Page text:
In part one I outlined why selling is the most important skill for an accountant to learn. I explained that to sell is to truly serve and that in fact, selling is your ethical obligation. Unless you and your entire team have the ability to sell, then you are unable to transfer value to your clients.
And it’s in this value exchange where everybody wins.
Despite what you may have been told, selling is NOT trying to get your clients to buy as much from you in the short term.
Correct, consultative selling is about maximising the lifetime value of your clients by standing shoulder to shoulder with them and…
- Understanding their goals
- Identifying the obstacles they face
- Recognising their current circumstances
- Acknowledging the speed they want to move at
- Agreeing the services they need right now
- Outlining the services they will need in the future
If you don’t sell your clients the services they need to overcome their obstacles and reach their goals, for the size they are and for the speed they want to move at, then you’re not being fair to them.
Answer me this: Do you have nuisance clients?
Have you ever considered that they’re only a pain because you’ve not sold them enough services to the level they need and therefore failed to give them enough value?
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Have you ever thought that you turned them into a pain?
(Let me just throw a caveat in here; some clients are genuine irritants, always will be. And those clients probably need to go. But it’s not as many as you’d think.)
So if you’re ready for your ‘ah ha’ moment in all of this, let me tell you a story about a proper pain - me.
I was a nuisance client for my previous accountant. He was always chasing me to get information to him and I only paid him £150 a month.
He then tried to upsell me into a £250 a month service that including a handful of bookkeeping, but I couldn’t see the value in what he offered me, so I left.
Now I’ve never spoken to him since, but I’m sure he tells himself and his staff that I wasn’t their ideal client, I couldn’t afford to pay for their services and I was a pain anyway.
The reality is, I left his firm and moved to My Accountancy Place (of which I’m now a Director) and started spending £550 a month with them, for services where I could see the value and which prevented me from being a pain.
I now have my second business with them as well and am spending over £1000 a month.
They don’t think I’m a pain.
Under their care, I do not have to waste time getting my accounts in order, I have been able to make better decisions about the future and my businesses are flying.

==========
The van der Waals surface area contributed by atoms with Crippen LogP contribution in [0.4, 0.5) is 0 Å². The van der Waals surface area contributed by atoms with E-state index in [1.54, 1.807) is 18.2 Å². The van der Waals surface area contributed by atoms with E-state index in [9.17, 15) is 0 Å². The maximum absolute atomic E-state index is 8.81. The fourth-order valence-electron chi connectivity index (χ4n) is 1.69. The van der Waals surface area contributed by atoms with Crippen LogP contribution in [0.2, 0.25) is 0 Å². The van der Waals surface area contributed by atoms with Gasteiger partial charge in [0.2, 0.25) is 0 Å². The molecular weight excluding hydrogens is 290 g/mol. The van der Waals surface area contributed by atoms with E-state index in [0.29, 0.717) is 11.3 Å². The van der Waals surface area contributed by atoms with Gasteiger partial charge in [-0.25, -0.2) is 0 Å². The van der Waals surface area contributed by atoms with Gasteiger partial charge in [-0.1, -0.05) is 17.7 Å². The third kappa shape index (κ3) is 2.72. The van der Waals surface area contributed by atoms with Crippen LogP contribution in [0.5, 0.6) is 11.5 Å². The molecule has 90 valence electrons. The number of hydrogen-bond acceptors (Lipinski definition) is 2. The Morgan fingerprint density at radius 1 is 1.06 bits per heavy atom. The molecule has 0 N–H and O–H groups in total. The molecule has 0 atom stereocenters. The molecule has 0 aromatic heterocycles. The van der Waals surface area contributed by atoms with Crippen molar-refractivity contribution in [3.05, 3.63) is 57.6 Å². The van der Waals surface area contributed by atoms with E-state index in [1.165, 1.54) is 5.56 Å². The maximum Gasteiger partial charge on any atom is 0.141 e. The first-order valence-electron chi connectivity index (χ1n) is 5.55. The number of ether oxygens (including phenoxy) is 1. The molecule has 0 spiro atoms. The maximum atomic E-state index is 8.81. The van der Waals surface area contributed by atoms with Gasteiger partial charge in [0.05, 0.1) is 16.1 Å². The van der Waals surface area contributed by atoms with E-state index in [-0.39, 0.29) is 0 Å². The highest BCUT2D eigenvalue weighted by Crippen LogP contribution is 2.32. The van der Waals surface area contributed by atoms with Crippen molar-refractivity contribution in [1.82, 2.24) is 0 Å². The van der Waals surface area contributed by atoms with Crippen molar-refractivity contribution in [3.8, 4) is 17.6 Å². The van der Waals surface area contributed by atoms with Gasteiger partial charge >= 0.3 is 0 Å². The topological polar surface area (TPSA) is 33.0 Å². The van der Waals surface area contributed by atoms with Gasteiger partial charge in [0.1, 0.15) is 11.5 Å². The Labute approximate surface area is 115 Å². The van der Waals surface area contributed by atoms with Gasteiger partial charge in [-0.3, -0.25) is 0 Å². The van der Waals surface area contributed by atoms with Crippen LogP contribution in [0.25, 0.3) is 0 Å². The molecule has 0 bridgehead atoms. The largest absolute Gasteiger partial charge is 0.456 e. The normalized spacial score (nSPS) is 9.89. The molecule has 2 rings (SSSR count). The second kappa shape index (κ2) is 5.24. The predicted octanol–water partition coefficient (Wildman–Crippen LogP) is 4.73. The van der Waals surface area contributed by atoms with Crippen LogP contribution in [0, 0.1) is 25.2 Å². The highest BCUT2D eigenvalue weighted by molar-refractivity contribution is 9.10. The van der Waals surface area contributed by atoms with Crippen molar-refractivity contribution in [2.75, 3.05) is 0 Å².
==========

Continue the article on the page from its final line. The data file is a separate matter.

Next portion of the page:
All because they listened to me; they identified what I needed for where I was. And they made the sale.
They created a win-win, where they benefit from the income I’m generating them and I benefited because of the level of service I’m now receiving.
I now have the full finance function in place in my business.
That’s too much
Very often, when clients tell you they can’t afford something or something is “too much”, what they’re actually saying is “It’s too much that”. They can’t see the value in it for what they’re paying for what you’re offering.
It’s like being sold a hotel room for yourself and your significant other for £200 a night. You might say, “That’s too much.” But all you mean is that “It’s too much for a room for the night."
It doesn’t mean that you wouldn’t be prepared to pay £400 for the night if you were greeted at the hotel with a horse drawn carriage, both treated to a deluxe massage and then to be seated at the chef’s table for a seven course meal.
But the only way they’d be able to sell you this deluxe package and give you a night to remember is if they took the time to discover that it was in fact your wedding anniversary, to explain all the ways they could create an incredible experience for you and then to convince you to buy the package.
It’s in the ability to sell, where they’d be able to maximise the value being exchanged between you.
- How many of your clients are missing out on your deluxe package?
- How many of your clients are pains because you’ve not served them to the level you could?
- How many clients have you lost, that have gone on to spend much more with another accountant?
- And more importantly, what are you going to do about it?
So let me give you some very clear, practical and logical steps that will help you to start solving this problem, in a way that you and your entire team will feel completely comfortable with.
And I’m not talking about theory or something that worked 20 years ago. I want to outline what we do in our firm today and also what I’ve helped countless other accountants to achieve in a very short space of time.
So look out for Part three of Why selling is the most important skill for accountants to master because it’s time to take action.
About James Ashford
James Ashford is author of "Selling to Serve", founder of GoProposal & The 7 Systems and Director at My Accountancy Place.